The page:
Numbers 5-6

nascent church Add comments

Numbers is a book of order. When I was reading it I got an image not of people but of little blocks. Everything is fitted together and able to withstand pressure or trouble without problems because of how it is fitted. One piece gets out of place and the whole system could crumble. Even a small misalignment could be catastrophic because each piece carries the weight of other pieces.

In a way too this order seems so totally artificial. God has chosen a people who were pretty much like other people. But now they have a purpose and have to fit into a God shaped mold. The patterns of their lives have to be intensely regulated so they do not go off and do what normal people would do, which includes sin. They are given rules that create a smooth functioning, but to do this they have to be entirely managed at each point.

I think of the command given to Adam which was pretty easy: “The LORD God took the man and put him in the Garden of Eden to work it and take care of it. And the LORD God commanded the man, ‘You are free to eat from any tree in the garden; but you must not eat from the tree of the knowledge of good and evil, for when you eat of it you will surely die.'”

There was a little bit more when God talked to Noah, but it was still pretty simple.

But here everything is managed. Because humans showed they needed to be managed. Give them free reign and they wouldn’t do what is right. The knowledge of good and evil didn’t give them discernment, it gave them ideas.

So now here God is stepping in even more. He is insisting on a people who will reflect his nature to the world. He is shaping them and micro-managing them.

So in chapter 5 we read of the Levite families who carry things. This is important because the Holy Things of God are dangerous to touch. There has to be order, and this order keeps the honor of God maintained and the safety of the people secure. God isn’t messing around. He is insisting on this order because he has a plan to be worked out.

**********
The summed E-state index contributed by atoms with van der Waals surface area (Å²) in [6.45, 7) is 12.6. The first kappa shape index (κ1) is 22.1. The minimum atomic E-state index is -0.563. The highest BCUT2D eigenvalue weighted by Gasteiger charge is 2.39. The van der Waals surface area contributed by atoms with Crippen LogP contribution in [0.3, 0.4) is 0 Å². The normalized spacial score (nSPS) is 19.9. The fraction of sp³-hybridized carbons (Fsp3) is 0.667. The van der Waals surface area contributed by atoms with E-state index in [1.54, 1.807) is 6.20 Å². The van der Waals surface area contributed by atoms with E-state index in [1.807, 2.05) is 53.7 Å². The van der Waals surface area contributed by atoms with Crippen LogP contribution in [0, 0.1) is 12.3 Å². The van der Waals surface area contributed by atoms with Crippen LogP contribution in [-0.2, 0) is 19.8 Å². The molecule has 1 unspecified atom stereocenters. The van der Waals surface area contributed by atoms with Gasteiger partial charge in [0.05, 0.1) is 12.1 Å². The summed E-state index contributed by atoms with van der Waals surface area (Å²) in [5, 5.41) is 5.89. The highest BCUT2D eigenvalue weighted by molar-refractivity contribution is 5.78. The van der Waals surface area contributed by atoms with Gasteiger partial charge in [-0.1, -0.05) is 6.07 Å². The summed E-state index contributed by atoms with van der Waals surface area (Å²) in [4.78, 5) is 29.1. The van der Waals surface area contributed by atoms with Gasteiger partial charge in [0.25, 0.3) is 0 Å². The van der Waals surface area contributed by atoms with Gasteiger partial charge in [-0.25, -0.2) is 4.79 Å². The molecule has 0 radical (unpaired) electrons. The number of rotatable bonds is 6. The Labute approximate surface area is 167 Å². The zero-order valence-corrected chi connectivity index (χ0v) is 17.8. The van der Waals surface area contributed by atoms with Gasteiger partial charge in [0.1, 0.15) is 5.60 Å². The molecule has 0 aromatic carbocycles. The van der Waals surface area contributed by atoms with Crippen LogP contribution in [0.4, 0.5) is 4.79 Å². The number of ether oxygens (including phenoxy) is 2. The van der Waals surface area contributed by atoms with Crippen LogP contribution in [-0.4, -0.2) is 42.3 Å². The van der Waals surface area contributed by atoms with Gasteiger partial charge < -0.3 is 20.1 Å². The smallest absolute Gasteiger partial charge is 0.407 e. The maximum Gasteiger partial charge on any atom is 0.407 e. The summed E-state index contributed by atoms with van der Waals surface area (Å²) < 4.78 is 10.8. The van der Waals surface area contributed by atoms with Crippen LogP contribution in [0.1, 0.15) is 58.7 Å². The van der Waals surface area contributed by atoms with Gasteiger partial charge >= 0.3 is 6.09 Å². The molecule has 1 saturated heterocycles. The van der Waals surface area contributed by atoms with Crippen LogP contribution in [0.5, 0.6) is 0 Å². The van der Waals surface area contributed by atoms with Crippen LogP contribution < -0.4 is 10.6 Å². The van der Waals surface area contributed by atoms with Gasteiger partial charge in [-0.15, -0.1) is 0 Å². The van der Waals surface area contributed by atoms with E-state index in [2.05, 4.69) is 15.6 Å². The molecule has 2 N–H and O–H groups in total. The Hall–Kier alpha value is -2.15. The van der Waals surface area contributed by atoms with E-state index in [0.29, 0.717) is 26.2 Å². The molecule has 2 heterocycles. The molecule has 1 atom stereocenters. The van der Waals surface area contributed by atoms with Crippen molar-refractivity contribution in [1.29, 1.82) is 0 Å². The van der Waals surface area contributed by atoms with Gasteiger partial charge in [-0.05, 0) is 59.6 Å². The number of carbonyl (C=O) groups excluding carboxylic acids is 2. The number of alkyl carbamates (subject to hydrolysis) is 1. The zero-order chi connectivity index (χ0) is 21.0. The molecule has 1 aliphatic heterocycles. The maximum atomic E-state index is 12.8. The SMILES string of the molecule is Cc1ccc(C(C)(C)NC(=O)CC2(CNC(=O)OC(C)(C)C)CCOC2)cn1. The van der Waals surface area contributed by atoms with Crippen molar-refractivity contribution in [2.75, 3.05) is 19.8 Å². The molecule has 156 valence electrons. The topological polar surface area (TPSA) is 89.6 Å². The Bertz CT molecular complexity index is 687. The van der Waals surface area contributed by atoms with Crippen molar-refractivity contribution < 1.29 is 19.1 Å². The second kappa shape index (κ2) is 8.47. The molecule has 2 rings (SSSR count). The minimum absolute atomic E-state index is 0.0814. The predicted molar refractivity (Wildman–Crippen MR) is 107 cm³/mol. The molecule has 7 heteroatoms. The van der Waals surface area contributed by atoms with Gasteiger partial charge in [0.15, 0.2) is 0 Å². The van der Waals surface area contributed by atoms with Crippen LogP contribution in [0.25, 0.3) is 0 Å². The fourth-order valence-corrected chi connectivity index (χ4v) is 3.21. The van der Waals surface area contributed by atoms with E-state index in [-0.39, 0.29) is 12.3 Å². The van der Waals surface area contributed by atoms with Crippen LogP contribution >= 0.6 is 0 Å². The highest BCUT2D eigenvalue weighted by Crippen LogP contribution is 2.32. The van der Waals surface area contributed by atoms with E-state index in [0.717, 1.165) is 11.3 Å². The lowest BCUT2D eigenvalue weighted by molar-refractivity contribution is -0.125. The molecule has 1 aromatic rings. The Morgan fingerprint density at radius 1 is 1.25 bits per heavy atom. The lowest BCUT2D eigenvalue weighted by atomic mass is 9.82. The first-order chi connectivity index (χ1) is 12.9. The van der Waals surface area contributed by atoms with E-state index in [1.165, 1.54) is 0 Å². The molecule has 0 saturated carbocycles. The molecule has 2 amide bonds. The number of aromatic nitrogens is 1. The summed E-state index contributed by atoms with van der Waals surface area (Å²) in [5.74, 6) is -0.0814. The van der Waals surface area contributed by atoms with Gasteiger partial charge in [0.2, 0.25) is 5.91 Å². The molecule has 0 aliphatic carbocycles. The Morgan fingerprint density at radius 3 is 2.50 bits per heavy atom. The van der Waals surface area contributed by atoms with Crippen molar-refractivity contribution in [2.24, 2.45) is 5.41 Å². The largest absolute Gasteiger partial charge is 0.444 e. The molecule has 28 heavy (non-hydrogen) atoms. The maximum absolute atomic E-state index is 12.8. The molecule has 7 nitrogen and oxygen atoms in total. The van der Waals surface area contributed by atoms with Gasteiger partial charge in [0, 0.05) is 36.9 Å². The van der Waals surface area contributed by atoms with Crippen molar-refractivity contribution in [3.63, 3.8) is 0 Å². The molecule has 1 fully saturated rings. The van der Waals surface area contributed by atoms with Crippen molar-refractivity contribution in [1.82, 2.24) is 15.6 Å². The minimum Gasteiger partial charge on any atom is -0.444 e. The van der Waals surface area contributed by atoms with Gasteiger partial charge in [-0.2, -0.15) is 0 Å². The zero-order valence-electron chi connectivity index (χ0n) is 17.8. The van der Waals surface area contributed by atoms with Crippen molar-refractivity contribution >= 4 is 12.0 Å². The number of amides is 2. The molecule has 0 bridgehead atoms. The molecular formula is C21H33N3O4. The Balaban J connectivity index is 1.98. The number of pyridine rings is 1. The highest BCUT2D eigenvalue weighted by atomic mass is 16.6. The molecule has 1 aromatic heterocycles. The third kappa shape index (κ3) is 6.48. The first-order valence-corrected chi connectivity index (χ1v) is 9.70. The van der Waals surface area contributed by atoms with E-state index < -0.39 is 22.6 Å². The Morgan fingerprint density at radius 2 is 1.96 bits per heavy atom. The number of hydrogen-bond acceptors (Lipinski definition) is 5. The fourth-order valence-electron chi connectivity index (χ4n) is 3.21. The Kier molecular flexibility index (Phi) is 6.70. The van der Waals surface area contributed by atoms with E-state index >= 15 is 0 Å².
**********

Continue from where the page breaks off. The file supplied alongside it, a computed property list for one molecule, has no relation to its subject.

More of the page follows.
Which then brings us to chapter 6 where we read about what to do if a woman is suspected of adultery but there are no witnesses. It’s not new to notice how unfair this is. Where’s the man’s responsibility?

In thinking of the Law in terms of regulations for order I have a thought. Not one that would fly today but fits within the pattern of that day. If a priest touched the wrong item he would die. Aaron’s sons burned the wrong incense and they died. Each man had a role. This role may have been a warrior or a priest or a Levite assigned to different duties. Most every regulation we’ve read along the way in regards to worship applied to men. So, in their tasks they were given extreme guidelines.

A woman, in this society, had different tasks. One important one was to bear children and raise them up. She participated in the society by helping the generation move to the next generation. With adultery, however, she was risking upsetting the order by confusing lineage. All along we’ve had duties and campsites and roles and counts for specific families. But, have a child with a man who is not her husband, things get disordered. Where would a child of that union camp? What would he do? How could it be certain the other children were the husbands?

It’s not fair at all to judge the woman. But, these passages are not about fairness. They are not about the individuals. They are about keeping a clear functioning order within a volatile community.

Everyone had their risks and everyone had their duties. Only by following these rules could the whole community be a reflection of God and enter into the Promise he was readying for them.

Comments are closed.